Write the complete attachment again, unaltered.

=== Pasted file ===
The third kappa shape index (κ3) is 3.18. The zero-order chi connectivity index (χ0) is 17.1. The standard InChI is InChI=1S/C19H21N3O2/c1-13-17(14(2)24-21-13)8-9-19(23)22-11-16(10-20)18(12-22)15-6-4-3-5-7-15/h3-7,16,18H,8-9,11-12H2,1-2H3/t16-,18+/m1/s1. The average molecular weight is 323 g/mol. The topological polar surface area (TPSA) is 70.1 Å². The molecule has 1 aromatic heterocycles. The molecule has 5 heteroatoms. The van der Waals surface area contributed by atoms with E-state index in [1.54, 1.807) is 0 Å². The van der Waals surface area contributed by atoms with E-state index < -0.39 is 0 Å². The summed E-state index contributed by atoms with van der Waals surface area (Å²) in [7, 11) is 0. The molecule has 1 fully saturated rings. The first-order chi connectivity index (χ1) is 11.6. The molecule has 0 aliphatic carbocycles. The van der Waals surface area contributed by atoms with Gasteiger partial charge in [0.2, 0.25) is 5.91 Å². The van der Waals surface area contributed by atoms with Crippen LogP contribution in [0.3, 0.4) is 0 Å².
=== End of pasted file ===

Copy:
The third kappa shape index (κ3) is 3.18. The zero-order chi connectivity index (χ0) is 17.1. The standard InChI is InChI=1S/C19H21N3O2/c1-13-17(14(2)24-21-13)8-9-19(23)22-11-16(10-20)18(12-22)15-6-4-3-5-7-15/h3-7,16,18H,8-9,11-12H2,1-2H3/t16-,18+/m1/s1. The average molecular weight is 323 g/mol. The topological polar surface area (TPSA) is 70.1 Å². The molecule has 1 aromatic heterocycles. The molecule has 5 heteroatoms. The van der Waals surface area contributed by atoms with E-state index in [1.54, 1.807) is 0 Å². The van der Waals surface area contributed by atoms with E-state index < -0.39 is 0 Å². The summed E-state index contributed by atoms with van der Waals surface area (Å²) in [7, 11) is 0. The molecule has 1 fully saturated rings. The first-order chi connectivity index (χ1) is 11.6. The molecule has 0 aliphatic carbocycles. The van der Waals surface area contributed by atoms with Gasteiger partial charge in [0.2, 0.25) is 5.91 Å². The van der Waals surface area contributed by atoms with Crippen LogP contribution in [0.3, 0.4) is 0 Å².